tea party
Enjoying a nice cup of oolong or green tea could have unexpected benefits. Researchers at Saint Louis University have discovered it can damage breast cancer cells and inhibit the growth of tumors. Published in Anticancer Research, the study tested how five tea extracts affected six different breast cancer cell lines and found that green and oolong tea prohibited growth in all six. The findings correlate with cancer statistics from the tea-producing province Fujian in China, where the incidence of breast cancer is 35 percent lower than the national average. While more research is needed, this could offer a nontoxic strategy for cancer prevention.

pump up the volume
Concert-goers, rejoice. The Department of the Army has given Washington University $10.5 million to investigate whether an anti-seizure drug can prevent noise-induced hearing loss. In partnership with the University of Texas at Dallas, the University of Akron, Ohio, and Gateway Biotechnology, researchers will evaluate how the drug zonisamide impacts police officers exposed to gunfire at a shooting range and patients exposed to drilling during skull surgery. Zonisamide blocks several chemical signals that nerve cells use to communicate and has been shown to prevent temporary hearing loss in animal models.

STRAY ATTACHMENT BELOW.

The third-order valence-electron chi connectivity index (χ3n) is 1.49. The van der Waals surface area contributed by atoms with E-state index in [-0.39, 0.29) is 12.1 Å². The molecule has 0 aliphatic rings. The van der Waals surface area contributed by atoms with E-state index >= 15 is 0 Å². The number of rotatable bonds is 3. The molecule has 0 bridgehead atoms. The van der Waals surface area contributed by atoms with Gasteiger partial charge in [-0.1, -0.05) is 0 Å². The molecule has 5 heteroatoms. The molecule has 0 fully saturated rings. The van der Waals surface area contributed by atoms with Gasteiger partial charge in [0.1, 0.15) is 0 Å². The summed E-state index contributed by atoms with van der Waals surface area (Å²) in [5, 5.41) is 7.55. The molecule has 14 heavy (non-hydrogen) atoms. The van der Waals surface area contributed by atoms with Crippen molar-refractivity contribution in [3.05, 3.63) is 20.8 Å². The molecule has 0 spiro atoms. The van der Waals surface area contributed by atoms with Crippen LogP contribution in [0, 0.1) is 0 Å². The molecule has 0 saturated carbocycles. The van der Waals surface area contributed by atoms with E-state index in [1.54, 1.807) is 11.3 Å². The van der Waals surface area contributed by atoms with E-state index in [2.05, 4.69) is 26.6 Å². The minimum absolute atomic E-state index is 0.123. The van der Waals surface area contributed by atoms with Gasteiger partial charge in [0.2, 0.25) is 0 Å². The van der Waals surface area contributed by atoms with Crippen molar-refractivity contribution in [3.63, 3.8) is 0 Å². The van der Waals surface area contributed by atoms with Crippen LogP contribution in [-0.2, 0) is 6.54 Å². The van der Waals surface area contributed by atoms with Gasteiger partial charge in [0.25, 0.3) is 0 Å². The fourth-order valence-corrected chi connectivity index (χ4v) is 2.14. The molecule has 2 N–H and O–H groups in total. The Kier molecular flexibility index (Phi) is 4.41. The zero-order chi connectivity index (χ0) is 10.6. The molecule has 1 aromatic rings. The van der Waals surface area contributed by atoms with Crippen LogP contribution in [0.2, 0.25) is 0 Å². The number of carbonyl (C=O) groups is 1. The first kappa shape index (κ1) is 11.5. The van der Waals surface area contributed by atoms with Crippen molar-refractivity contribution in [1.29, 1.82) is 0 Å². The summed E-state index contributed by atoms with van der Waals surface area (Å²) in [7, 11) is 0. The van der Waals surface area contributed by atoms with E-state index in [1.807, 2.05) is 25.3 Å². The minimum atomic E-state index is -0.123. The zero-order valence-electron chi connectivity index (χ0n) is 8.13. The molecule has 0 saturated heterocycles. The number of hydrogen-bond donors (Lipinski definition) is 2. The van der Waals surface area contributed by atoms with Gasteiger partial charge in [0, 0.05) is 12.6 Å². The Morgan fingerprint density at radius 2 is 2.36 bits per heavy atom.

i, robot
While they are old standbys in sci-fi classics like Star Wars, surgical robots are no longer just the stuff of fiction. Surgeons in the StL have been performing robot-assisted procedures for years, but now, SSM Health Saint Louis University Hospital is the first in the region to offer a new type. The Flex Robotic System is used to perform less invasive surgery by using the body’s natural orifices. For example, surgeons can insert a single, fully flexible robotic arm into a patient’s mouth to access tumors previously unreachable without a long incision in the neck.

jumping to conclusions
Mutations, which are mistakes in the DNA sequence, are known to drive cancer growth, but researchers at Washington University have discovered that a genetic phenomenon known as ‘jumping genes’ may play a role, too. Also called transposable elements, jumping genes are short sections of the DNA sequence that have been incorporated randomly into the genome. A study published in Nature Genetics found they function like an on-and-off switch in many tumors. The findings could help doctors predict a patient’s prognosis and open up new avenues of research that focus on gene regulation rather than mutation.